Samples after IMS analysis were severely damaged and closely resembled the adjacent tissue sections microscopically. (a) Adjacent tissue sections that were used for counter staining with hematoxylin and eosin (HE). (b) HE stained samples after IMS analysis.

doi:10.1371/journal.pone.0061204.s001

(TIF)

Figure S2.

Comparison of MUFA-PCs to SFA-PCs ratios between cancerous and reference areas on same tissue sections. (a) Plot of the ratios of PC(32:1)+K to PC(32:0)+K. (b) Plot of the ratios of PC(34:1)+K to PC(34:0)+K. (c) Plot of the ratios of PC(36:1)+K to PC(36:0)+K.

doi:10.1371/journal.pone.0061204.s002

(TIFF)

Figure S3.

Plot of SCD1 intensity and the MUFA-PCs/SFA-PCs ratio. The values from the subjects were plotted as SCD1 intensity on the x-axis and the MUFA-PCs/SFA-PCs ratio on the y-axis (a, b). A table shows the frequency of the subjects involved in each quadrant divided by the borderlines (a; p = 9.68E-03). The threshold with which bias in the frequencies in the quadrants were proven was not discovered for these molecules. The threshold and the frequency on PCs with 32 acyl carbons were presented since the examination showed relatively low p value.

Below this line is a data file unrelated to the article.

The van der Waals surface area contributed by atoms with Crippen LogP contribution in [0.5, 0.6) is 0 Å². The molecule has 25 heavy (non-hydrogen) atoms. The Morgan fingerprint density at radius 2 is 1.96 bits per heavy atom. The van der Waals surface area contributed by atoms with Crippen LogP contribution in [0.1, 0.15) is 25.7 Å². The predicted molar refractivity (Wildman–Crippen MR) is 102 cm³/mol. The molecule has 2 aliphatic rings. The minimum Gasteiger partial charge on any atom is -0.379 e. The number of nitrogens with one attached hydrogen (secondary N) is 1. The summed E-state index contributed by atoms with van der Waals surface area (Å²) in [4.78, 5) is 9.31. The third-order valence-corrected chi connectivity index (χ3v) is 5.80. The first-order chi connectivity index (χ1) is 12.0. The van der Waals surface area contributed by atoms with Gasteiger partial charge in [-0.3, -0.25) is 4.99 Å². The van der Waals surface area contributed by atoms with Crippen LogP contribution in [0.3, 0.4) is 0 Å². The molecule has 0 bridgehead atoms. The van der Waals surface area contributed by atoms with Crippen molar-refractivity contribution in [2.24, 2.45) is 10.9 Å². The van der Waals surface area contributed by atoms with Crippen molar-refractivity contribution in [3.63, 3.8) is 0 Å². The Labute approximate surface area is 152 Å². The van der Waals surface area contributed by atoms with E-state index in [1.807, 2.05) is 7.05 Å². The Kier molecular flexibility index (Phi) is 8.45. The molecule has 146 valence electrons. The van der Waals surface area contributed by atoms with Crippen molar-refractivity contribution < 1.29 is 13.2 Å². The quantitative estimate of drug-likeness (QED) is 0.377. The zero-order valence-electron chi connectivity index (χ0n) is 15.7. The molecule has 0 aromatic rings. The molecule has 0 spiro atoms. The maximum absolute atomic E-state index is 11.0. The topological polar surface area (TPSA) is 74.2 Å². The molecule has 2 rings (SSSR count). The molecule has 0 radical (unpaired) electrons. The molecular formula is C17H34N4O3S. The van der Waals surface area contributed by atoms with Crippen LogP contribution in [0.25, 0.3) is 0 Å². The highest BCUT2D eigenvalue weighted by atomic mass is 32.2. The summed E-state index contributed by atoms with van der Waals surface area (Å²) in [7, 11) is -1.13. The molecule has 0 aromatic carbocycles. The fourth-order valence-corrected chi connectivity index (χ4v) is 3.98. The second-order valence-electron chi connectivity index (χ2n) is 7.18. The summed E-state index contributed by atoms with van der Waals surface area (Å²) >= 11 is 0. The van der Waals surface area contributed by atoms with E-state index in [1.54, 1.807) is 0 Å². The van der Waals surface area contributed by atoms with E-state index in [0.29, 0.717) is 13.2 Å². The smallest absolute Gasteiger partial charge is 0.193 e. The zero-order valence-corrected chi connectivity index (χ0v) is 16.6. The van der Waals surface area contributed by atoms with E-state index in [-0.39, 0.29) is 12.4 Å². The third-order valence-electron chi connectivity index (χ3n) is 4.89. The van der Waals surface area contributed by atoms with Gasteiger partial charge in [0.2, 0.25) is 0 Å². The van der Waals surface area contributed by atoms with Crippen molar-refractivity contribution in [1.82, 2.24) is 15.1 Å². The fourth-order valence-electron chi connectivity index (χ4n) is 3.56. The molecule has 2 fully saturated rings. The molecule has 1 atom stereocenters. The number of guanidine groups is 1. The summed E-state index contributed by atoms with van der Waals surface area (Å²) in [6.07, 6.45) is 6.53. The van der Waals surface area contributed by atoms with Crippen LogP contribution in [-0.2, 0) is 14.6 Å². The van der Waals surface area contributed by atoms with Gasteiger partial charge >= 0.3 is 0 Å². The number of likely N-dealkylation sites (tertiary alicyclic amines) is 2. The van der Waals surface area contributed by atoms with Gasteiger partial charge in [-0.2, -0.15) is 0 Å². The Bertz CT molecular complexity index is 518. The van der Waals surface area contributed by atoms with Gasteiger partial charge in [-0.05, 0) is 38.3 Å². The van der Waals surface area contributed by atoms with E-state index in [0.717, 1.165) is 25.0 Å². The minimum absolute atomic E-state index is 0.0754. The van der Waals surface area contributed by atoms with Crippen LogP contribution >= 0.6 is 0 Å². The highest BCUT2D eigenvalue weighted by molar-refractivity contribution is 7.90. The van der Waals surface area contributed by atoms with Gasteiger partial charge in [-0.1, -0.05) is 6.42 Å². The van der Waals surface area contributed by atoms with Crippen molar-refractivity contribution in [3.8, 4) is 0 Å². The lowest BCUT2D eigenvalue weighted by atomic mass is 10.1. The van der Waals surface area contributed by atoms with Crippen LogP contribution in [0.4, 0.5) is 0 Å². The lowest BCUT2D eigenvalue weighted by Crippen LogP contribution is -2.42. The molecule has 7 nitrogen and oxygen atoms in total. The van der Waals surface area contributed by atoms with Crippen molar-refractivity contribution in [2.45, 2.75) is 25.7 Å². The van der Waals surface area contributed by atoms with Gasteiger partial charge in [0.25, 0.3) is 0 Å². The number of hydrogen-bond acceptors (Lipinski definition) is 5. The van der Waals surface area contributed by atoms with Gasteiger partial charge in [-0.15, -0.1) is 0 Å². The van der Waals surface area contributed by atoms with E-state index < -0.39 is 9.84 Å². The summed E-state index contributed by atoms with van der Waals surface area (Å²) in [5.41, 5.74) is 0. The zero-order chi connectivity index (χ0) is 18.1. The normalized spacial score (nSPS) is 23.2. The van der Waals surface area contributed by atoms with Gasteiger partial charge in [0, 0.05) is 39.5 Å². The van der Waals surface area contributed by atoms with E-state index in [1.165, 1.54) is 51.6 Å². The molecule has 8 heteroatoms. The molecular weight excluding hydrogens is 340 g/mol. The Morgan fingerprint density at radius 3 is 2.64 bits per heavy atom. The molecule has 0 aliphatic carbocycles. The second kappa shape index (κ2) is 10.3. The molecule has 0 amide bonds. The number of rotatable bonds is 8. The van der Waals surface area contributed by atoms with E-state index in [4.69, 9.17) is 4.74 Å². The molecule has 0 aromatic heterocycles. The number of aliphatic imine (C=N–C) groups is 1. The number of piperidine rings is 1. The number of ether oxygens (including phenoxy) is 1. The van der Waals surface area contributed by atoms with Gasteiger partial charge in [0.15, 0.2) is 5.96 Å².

doi:10.1371/journal.pone.0061204.s003

(TIFF)

Figure S4.

Comparison MUFA-PCs to LPCs ratios between cancerous and reference areas on same tissue sections. (a) Plot of the ratios of PC(32:1)+K to LPC(14:0)+K. (b) Plot of the ratios of PC(34:1)+K to LPC(16:0)+K. (c) Plot of the ratios of PC(36:1)+K to LPC(18:0)+K.

doi:10.1371/journal.pone.0061204.s004

(TIFF)

Acknowledgments

We are grateful to the members of Division of Pathology of the Hamamatsu University School of Medicine Hospital for their kind assistance, Yayoi Kawabata and Naomi Suzuki in Department of Laboratory for Histological and Morphological Research, and Koji Ikegami, Noritaka Masaki, Kenji Ohata, Kensuke Goto, and Tsukasa Takahashi in the Department of Cell Biology and Anatomy of the Hamamatsu University School of Medicine for their useful advice.

Author Contributions

Conceived and designed the experiments: YI MW TN YM MS NS. Performed the experiments: YI MW TH TN YM HT TS. Analyzed the data: YI MW TH TN YM MS. Contributed reagents/materials/analysis tools: YI MW TH TN YM HT TS KK RM YH HO MS NS. Wrote the paper: YI MW TH KK MS.